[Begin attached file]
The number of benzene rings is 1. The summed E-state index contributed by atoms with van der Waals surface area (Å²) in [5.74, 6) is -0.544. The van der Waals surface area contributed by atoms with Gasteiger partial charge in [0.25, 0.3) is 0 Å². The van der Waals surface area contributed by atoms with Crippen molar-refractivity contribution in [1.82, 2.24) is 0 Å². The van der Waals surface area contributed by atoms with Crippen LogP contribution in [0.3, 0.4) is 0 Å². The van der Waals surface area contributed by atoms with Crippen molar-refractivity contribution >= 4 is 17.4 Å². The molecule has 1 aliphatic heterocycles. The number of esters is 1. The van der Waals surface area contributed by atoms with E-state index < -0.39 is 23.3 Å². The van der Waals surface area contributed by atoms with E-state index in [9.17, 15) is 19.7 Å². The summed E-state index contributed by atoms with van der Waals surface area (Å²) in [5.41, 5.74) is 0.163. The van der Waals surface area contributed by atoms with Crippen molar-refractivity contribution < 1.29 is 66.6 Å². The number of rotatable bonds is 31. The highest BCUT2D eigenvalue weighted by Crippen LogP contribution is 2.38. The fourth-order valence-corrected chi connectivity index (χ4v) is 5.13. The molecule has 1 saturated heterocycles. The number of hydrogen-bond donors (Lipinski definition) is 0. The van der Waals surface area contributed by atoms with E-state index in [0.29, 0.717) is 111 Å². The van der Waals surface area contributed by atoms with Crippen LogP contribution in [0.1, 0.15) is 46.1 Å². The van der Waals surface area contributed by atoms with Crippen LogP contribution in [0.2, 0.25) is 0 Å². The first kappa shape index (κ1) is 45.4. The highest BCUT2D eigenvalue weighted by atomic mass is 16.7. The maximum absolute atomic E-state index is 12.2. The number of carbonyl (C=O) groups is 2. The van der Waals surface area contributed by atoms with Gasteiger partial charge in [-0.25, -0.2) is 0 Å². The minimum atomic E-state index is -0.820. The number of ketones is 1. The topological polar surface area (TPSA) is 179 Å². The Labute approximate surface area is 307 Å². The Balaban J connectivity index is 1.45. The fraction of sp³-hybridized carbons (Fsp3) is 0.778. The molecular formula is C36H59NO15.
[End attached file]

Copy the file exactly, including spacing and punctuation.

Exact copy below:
The number of benzene rings is 1. The summed E-state index contributed by atoms with van der Waals surface area (Å²) in [5.74, 6) is -0.544. The van der Waals surface area contributed by atoms with Gasteiger partial charge in [0.25, 0.3) is 0 Å². The van der Waals surface area contributed by atoms with Crippen molar-refractivity contribution in [1.82, 2.24) is 0 Å². The van der Waals surface area contributed by atoms with Crippen LogP contribution in [0.3, 0.4) is 0 Å². The van der Waals surface area contributed by atoms with Crippen molar-refractivity contribution >= 4 is 17.4 Å². The molecule has 1 aliphatic heterocycles. The number of esters is 1. The van der Waals surface area contributed by atoms with E-state index < -0.39 is 23.3 Å². The van der Waals surface area contributed by atoms with E-state index in [9.17, 15) is 19.7 Å². The summed E-state index contributed by atoms with van der Waals surface area (Å²) in [5.41, 5.74) is 0.163. The van der Waals surface area contributed by atoms with Crippen molar-refractivity contribution < 1.29 is 66.6 Å². The number of rotatable bonds is 31. The highest BCUT2D eigenvalue weighted by Crippen LogP contribution is 2.38. The fourth-order valence-corrected chi connectivity index (χ4v) is 5.13. The molecule has 1 saturated heterocycles. The number of hydrogen-bond donors (Lipinski definition) is 0. The van der Waals surface area contributed by atoms with E-state index in [0.29, 0.717) is 111 Å². The van der Waals surface area contributed by atoms with Crippen LogP contribution in [0.1, 0.15) is 46.1 Å². The van der Waals surface area contributed by atoms with Crippen LogP contribution in [0.2, 0.25) is 0 Å². The first kappa shape index (κ1) is 45.4. The highest BCUT2D eigenvalue weighted by atomic mass is 16.7. The maximum absolute atomic E-state index is 12.2. The number of carbonyl (C=O) groups is 2. The van der Waals surface area contributed by atoms with Gasteiger partial charge in [-0.25, -0.2) is 0 Å². The minimum atomic E-state index is -0.820. The number of ketones is 1. The topological polar surface area (TPSA) is 179 Å². The Labute approximate surface area is 307 Å². The Balaban J connectivity index is 1.45. The fraction of sp³-hybridized carbons (Fsp3) is 0.778. The molecular formula is C36H59NO15.